Santa Fe Citizens Help Fund City Services through Registration Fees and False Alarm Fines

Posted by , , at 8:06 am

More and more police and fire departments across the US have found a way to ease their budgetary constraints: allocate a portion of the costs for emergency response directly to the consumer. But in this case, the people paying for the services are, for the most part, the same folks who are using those services. And that means the people with alarm systems – especially the people whose alarm systems are resulting in dispatching emergency personnel for false alarms.

A Growing Trend

As increasing numbers of cities, town and counties across continue to implement alarm registration and false alarm fines, the wise and enlightened homeowner with a monitored alarm system – hopefully that means you! – needs to make sure your system is registered if that is required. You also need to make sure that you are doing everything you can to avoid false alarms. But alarm registration programs in some jurisdictions are bringing in some serious revenue – as demonstrated by this report from Santa Fe, New Mexico.

Since implementing a fee-based program to curb false alarms in 2010, this city has collected nearly $500,000 in false alarm fines and registration fees. Administered by CryWolf False Alarm Solutions, the alarm management program requires consumers, alarm and monitoring companies to register with the city.

How the Program Works

The program, which levies fines when police and fire personnel respond to a false alarm, calls on alarm installers to educate customers on how to avoid false alarms, the Santa Fe New Mexican reports. Under a city ordinance, the first two false alarms are free; however, the third through fifth costs $150, and the sixth and subsequent false alarms cost $300. The city will revoke alarm registration and withhold police response if a home or business has more than 11 false alarms in a one-year period.

Administered by a Third Party

CryWolf, which takes a 32% fee off the top of collections, has earned more than $271,000 from residents and businesses. Since implementing the program, the city has experienced a significant drop in false alarm calls. In 2009, police responded to 6,483 calls, compared to 4,774 in 2012.

Well – the program certainly appears to be working: fewer false alarms, and more cash in city coffers.

Background on False Alarms

The issue has grown as more people install security systems. In the past decade, the number of security-alarm systems in homes and businesses doubled from about 17 million to 34 million, according to Stan Martin, executive director of the Security Industry Alarm Coalition, a national industry group. The Texas-based coalition formed in 2003 to address the high rate of false alarms.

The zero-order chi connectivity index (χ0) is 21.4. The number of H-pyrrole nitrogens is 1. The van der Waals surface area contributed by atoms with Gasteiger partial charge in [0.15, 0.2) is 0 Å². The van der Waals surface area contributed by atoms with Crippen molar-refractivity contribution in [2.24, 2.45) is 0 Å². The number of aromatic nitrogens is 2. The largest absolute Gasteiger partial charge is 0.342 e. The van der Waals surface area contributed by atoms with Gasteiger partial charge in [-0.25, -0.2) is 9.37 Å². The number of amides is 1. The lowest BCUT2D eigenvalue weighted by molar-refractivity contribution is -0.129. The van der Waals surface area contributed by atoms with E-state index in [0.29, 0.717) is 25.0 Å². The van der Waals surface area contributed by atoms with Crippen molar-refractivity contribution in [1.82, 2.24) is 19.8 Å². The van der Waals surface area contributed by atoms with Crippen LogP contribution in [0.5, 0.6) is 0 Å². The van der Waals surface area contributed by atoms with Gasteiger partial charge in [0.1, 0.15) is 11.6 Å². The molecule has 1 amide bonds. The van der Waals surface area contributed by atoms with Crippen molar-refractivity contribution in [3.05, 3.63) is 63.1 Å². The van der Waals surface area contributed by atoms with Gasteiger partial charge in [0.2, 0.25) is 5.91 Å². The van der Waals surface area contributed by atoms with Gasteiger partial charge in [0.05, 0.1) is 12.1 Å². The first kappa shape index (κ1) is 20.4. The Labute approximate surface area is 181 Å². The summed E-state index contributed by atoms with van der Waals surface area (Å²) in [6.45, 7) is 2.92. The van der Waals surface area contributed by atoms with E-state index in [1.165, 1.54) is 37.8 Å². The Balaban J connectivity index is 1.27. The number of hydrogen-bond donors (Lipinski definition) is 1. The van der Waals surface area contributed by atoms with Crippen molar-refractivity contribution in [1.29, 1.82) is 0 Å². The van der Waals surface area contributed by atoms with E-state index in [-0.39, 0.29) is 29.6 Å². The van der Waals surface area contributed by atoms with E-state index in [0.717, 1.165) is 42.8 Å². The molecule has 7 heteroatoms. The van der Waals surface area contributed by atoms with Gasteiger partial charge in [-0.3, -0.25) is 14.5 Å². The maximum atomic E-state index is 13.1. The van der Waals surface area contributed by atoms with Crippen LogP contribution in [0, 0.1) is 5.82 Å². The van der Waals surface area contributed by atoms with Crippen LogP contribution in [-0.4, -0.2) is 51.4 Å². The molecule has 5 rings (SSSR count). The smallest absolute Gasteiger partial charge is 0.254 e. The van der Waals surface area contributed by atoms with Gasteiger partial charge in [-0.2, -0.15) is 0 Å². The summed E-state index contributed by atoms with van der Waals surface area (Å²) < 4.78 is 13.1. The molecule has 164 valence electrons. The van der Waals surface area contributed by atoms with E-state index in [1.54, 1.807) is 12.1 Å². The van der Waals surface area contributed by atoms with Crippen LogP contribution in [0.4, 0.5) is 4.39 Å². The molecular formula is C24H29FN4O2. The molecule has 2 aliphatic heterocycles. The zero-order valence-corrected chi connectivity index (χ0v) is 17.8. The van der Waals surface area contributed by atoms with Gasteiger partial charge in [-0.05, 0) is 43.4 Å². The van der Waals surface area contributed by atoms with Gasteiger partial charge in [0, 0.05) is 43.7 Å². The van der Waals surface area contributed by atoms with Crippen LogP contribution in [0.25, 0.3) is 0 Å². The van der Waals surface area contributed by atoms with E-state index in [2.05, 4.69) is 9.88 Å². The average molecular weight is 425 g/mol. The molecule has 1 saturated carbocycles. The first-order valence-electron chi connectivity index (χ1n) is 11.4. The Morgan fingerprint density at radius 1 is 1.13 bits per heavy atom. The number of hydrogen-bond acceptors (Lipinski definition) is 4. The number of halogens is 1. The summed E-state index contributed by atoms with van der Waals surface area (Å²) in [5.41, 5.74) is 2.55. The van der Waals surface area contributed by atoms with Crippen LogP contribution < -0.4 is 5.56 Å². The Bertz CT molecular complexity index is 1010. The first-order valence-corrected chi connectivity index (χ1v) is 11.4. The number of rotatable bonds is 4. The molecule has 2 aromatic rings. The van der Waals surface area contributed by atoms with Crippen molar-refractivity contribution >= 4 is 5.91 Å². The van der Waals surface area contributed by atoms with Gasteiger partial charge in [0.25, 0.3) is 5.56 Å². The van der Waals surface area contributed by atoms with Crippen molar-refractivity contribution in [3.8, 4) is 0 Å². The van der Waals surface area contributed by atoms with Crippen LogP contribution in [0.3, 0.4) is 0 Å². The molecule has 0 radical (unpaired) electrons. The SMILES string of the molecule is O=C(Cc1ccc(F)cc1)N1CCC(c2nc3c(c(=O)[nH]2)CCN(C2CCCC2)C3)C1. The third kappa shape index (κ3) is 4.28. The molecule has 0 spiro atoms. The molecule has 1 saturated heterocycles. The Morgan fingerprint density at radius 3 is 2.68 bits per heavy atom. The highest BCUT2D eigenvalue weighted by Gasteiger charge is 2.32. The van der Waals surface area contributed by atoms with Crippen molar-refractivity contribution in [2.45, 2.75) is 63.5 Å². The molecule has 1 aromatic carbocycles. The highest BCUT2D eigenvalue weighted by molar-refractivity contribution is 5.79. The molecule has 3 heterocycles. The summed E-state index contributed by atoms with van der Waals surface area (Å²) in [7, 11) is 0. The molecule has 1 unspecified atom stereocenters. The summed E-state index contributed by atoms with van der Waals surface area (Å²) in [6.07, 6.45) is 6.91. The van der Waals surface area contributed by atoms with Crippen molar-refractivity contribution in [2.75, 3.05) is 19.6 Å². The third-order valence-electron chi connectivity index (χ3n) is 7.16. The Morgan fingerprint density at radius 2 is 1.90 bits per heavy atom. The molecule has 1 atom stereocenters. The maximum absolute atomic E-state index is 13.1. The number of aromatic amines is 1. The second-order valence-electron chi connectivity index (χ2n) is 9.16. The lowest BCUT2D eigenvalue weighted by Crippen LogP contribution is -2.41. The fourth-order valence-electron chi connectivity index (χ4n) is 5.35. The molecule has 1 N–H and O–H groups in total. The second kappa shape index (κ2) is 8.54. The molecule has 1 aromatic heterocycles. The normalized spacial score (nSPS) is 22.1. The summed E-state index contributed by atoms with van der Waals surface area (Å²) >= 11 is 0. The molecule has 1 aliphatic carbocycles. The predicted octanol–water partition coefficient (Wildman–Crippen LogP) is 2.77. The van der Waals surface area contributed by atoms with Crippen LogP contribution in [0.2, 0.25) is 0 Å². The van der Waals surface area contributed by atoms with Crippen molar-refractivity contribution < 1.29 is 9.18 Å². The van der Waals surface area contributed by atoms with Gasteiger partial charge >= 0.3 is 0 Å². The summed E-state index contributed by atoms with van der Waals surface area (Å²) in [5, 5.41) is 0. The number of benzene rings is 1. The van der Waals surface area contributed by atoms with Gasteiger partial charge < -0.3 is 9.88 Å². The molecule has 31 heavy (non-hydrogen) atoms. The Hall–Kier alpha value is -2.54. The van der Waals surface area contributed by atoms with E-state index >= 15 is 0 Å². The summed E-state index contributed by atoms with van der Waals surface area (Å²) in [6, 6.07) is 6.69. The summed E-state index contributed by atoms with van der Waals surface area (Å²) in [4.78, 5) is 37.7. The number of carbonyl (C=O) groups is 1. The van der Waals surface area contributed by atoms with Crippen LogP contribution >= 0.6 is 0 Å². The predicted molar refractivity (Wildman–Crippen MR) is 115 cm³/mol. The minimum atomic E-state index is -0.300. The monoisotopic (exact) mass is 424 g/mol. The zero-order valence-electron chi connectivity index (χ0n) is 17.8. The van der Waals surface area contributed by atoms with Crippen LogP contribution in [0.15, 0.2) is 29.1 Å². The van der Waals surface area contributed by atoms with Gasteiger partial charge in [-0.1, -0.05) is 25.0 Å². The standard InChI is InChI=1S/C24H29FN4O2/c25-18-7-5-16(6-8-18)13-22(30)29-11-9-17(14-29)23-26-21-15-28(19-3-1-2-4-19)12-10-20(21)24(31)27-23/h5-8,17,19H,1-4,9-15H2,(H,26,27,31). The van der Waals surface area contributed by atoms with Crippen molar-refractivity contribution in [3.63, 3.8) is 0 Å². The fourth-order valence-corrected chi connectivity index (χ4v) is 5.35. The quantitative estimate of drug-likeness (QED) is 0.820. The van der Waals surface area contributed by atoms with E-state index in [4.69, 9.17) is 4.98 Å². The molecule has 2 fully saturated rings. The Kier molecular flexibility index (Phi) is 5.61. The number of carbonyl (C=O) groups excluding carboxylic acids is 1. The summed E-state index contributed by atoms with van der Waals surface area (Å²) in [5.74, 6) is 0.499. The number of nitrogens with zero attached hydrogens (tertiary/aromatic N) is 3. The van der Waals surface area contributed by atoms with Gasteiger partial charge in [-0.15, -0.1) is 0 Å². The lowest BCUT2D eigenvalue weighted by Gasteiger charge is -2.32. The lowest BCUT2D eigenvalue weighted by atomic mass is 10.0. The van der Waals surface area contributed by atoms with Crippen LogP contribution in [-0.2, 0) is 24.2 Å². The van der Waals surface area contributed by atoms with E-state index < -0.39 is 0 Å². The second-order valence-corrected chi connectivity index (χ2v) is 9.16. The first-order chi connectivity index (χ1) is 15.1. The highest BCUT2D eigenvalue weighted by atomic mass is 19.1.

Of course, once your alarm system is registered, your best protection against false alarm fines is to reduce the false alarms themselves. That’s where having advanced features (such as notifications, remote arming/disarming, and video services) can make a tremendous difference in your favor. You also want equipment that is tested and proven for false alarm reduction: demand UL-listed equipment, and be sure to ask your alarm company about CP01 compliance for your system’s ease of use (CP01 is a requirement for alarm system installations in some states).

As the leader in wireless home security and the #1 ranked alarm company in the US, FrontPoint knows all about false alarm reduction. We use GE Security equipment, which meets the most stringent requirements of UL and other organizations. Plus, we’ll help you get your system registered, if required, and then we’ll work with you so your FrontPoint system works – when you need it to.

Comments (4)

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  1. Alan

    I have little problem with this fee structure, but I do have a problem with a private company earning so much of a percentage from such an easy task. That is ridiculous. It should be 20% at most. This is a violation of public trust.

    • Peter M. Rogers

      Alan – thanks, and good point. These third party companies actually require us (the alarm dealers) to do the bulk of the work, and they rep the rewards. But more and more jurisdictions are turning to them, instead of setting up their own team and process – which makes sense it you are a municipality. We just deal with it, and make sure all our paperwork is timely and accurate. Thanks again!

  2. Alan

    I have little problem with this fee structure, but I do have a problem with a private company earning so much of a percentage from such an easy task. That is ridiculous. It should be 20% at most. This is a violation of public trust.

    • Peter M. Rogers

      Alan – thanks, and good point. These third party companies actually require us (the alarm dealers) to do the bulk of the work, and they rep the rewards. But more and more jurisdictions are turning to them, instead of setting up their own team and process – which makes sense it you are a municipality. We just deal with it, and make sure all our paperwork is timely and accurate. Thanks again!

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